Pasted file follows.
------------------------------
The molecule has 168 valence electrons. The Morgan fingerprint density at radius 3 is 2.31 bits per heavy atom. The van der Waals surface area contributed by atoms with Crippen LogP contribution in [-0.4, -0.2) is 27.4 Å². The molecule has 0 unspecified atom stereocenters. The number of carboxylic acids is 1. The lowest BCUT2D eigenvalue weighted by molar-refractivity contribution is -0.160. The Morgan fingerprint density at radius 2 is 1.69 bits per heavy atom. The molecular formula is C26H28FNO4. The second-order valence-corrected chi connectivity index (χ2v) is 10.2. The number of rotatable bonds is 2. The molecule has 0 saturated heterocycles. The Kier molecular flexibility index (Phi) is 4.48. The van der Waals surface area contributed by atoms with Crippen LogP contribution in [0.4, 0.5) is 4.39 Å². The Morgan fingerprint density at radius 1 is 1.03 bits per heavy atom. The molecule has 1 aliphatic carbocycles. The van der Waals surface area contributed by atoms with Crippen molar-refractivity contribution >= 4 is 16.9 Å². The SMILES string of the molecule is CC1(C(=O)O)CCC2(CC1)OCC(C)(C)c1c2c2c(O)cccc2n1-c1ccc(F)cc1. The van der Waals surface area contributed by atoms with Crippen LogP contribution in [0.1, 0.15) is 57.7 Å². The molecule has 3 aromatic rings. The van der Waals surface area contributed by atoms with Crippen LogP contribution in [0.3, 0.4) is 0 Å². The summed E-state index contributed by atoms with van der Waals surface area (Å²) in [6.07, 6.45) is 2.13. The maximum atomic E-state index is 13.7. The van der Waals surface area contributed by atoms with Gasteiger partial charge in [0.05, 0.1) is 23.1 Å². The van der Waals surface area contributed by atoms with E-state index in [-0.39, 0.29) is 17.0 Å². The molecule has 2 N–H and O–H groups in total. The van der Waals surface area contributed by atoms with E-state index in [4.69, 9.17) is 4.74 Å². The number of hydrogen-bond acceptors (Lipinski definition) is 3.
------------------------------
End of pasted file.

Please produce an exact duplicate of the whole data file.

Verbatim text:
The molecule has 168 valence electrons. The Morgan fingerprint density at radius 3 is 2.31 bits per heavy atom. The van der Waals surface area contributed by atoms with Crippen LogP contribution in [-0.4, -0.2) is 27.4 Å². The molecule has 0 unspecified atom stereocenters. The number of carboxylic acids is 1. The lowest BCUT2D eigenvalue weighted by molar-refractivity contribution is -0.160. The Morgan fingerprint density at radius 2 is 1.69 bits per heavy atom. The molecular formula is C26H28FNO4. The second-order valence-corrected chi connectivity index (χ2v) is 10.2. The number of rotatable bonds is 2. The molecule has 0 saturated heterocycles. The Kier molecular flexibility index (Phi) is 4.48. The van der Waals surface area contributed by atoms with Crippen LogP contribution in [0.4, 0.5) is 4.39 Å². The Morgan fingerprint density at radius 1 is 1.03 bits per heavy atom. The molecule has 1 aliphatic carbocycles. The van der Waals surface area contributed by atoms with Crippen molar-refractivity contribution >= 4 is 16.9 Å². The SMILES string of the molecule is CC1(C(=O)O)CCC2(CC1)OCC(C)(C)c1c2c2c(O)cccc2n1-c1ccc(F)cc1. The van der Waals surface area contributed by atoms with Crippen LogP contribution in [0.1, 0.15) is 57.7 Å². The molecule has 3 aromatic rings. The van der Waals surface area contributed by atoms with Crippen LogP contribution in [0.3, 0.4) is 0 Å². The summed E-state index contributed by atoms with van der Waals surface area (Å²) in [6.07, 6.45) is 2.13. The maximum atomic E-state index is 13.7. The van der Waals surface area contributed by atoms with Gasteiger partial charge in [0.05, 0.1) is 23.1 Å². The van der Waals surface area contributed by atoms with E-state index in [-0.39, 0.29) is 17.0 Å². The molecule has 2 N–H and O–H groups in total. The van der Waals surface area contributed by atoms with E-state index in [4.69, 9.17) is 4.74 Å². The number of hydrogen-bond acceptors (Lipinski definition) is 3.